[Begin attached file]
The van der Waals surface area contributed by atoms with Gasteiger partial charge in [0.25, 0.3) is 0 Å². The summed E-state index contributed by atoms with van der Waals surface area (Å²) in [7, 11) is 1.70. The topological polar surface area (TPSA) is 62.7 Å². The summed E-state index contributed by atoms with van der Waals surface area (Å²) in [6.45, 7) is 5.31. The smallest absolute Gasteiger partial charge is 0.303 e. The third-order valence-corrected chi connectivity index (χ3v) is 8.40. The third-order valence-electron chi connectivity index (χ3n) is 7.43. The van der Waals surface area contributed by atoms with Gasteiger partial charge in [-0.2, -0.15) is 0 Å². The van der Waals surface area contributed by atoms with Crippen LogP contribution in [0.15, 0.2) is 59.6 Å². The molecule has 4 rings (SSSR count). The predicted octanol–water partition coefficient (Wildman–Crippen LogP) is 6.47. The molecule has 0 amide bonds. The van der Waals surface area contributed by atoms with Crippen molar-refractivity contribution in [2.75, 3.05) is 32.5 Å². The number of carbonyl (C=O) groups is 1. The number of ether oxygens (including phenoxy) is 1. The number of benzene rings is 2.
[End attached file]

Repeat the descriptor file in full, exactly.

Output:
The van der Waals surface area contributed by atoms with Gasteiger partial charge in [0.25, 0.3) is 0 Å². The summed E-state index contributed by atoms with van der Waals surface area (Å²) in [7, 11) is 1.70. The topological polar surface area (TPSA) is 62.7 Å². The summed E-state index contributed by atoms with van der Waals surface area (Å²) in [6.45, 7) is 5.31. The smallest absolute Gasteiger partial charge is 0.303 e. The third-order valence-corrected chi connectivity index (χ3v) is 8.40. The third-order valence-electron chi connectivity index (χ3n) is 7.43. The van der Waals surface area contributed by atoms with Gasteiger partial charge in [-0.2, -0.15) is 0 Å². The van der Waals surface area contributed by atoms with Crippen LogP contribution in [0.15, 0.2) is 59.6 Å². The molecule has 4 rings (SSSR count). The predicted octanol–water partition coefficient (Wildman–Crippen LogP) is 6.47. The molecule has 0 amide bonds. The van der Waals surface area contributed by atoms with Crippen molar-refractivity contribution in [2.75, 3.05) is 32.5 Å². The number of carbonyl (C=O) groups is 1. The number of ether oxygens (including phenoxy) is 1. The number of benzene rings is 2.